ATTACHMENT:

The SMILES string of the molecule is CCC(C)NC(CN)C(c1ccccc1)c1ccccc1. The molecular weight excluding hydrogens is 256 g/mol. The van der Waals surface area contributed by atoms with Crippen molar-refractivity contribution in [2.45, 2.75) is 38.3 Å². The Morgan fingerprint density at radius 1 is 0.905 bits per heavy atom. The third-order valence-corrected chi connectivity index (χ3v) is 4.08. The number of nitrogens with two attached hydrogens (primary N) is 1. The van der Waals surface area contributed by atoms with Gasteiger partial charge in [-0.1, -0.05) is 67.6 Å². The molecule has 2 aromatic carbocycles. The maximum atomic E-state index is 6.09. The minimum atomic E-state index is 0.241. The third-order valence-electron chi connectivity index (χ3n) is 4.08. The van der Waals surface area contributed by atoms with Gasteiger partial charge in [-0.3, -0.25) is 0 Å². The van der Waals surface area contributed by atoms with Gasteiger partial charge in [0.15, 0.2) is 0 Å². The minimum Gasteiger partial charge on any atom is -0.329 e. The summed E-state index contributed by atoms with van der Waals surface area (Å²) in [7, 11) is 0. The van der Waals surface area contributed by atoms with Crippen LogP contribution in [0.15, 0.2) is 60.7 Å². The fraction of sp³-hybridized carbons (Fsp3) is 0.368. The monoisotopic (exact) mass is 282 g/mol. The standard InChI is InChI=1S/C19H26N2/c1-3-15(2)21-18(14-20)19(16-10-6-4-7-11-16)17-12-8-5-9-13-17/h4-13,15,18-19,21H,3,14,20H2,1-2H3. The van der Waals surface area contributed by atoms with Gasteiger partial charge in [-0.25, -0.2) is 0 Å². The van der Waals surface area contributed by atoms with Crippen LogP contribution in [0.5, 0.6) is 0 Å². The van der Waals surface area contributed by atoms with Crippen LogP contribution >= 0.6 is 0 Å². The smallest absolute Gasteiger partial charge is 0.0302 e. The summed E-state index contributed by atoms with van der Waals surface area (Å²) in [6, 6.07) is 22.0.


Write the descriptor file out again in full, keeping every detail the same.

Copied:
The SMILES string of the molecule is CCC(C)NC(CN)C(c1ccccc1)c1ccccc1. The molecular weight excluding hydrogens is 256 g/mol. The van der Waals surface area contributed by atoms with Crippen molar-refractivity contribution in [2.45, 2.75) is 38.3 Å². The Morgan fingerprint density at radius 1 is 0.905 bits per heavy atom. The third-order valence-corrected chi connectivity index (χ3v) is 4.08. The number of nitrogens with two attached hydrogens (primary N) is 1. The van der Waals surface area contributed by atoms with Gasteiger partial charge in [-0.1, -0.05) is 67.6 Å². The molecule has 2 aromatic carbocycles. The maximum atomic E-state index is 6.09. The minimum atomic E-state index is 0.241. The third-order valence-electron chi connectivity index (χ3n) is 4.08. The van der Waals surface area contributed by atoms with Gasteiger partial charge in [-0.3, -0.25) is 0 Å². The van der Waals surface area contributed by atoms with Gasteiger partial charge in [0.15, 0.2) is 0 Å². The minimum Gasteiger partial charge on any atom is -0.329 e. The summed E-state index contributed by atoms with van der Waals surface area (Å²) in [7, 11) is 0. The van der Waals surface area contributed by atoms with Crippen LogP contribution in [0.15, 0.2) is 60.7 Å². The fraction of sp³-hybridized carbons (Fsp3) is 0.368. The monoisotopic (exact) mass is 282 g/mol. The standard InChI is InChI=1S/C19H26N2/c1-3-15(2)21-18(14-20)19(16-10-6-4-7-11-16)17-12-8-5-9-13-17/h4-13,15,18-19,21H,3,14,20H2,1-2H3. The van der Waals surface area contributed by atoms with Gasteiger partial charge in [-0.25, -0.2) is 0 Å². The van der Waals surface area contributed by atoms with Crippen LogP contribution in [0.5, 0.6) is 0 Å². The van der Waals surface area contributed by atoms with Crippen LogP contribution >= 0.6 is 0 Å². The smallest absolute Gasteiger partial charge is 0.0302 e. The summed E-state index contributed by atoms with van der Waals surface area (Å²) in [6, 6.07) is 22.0.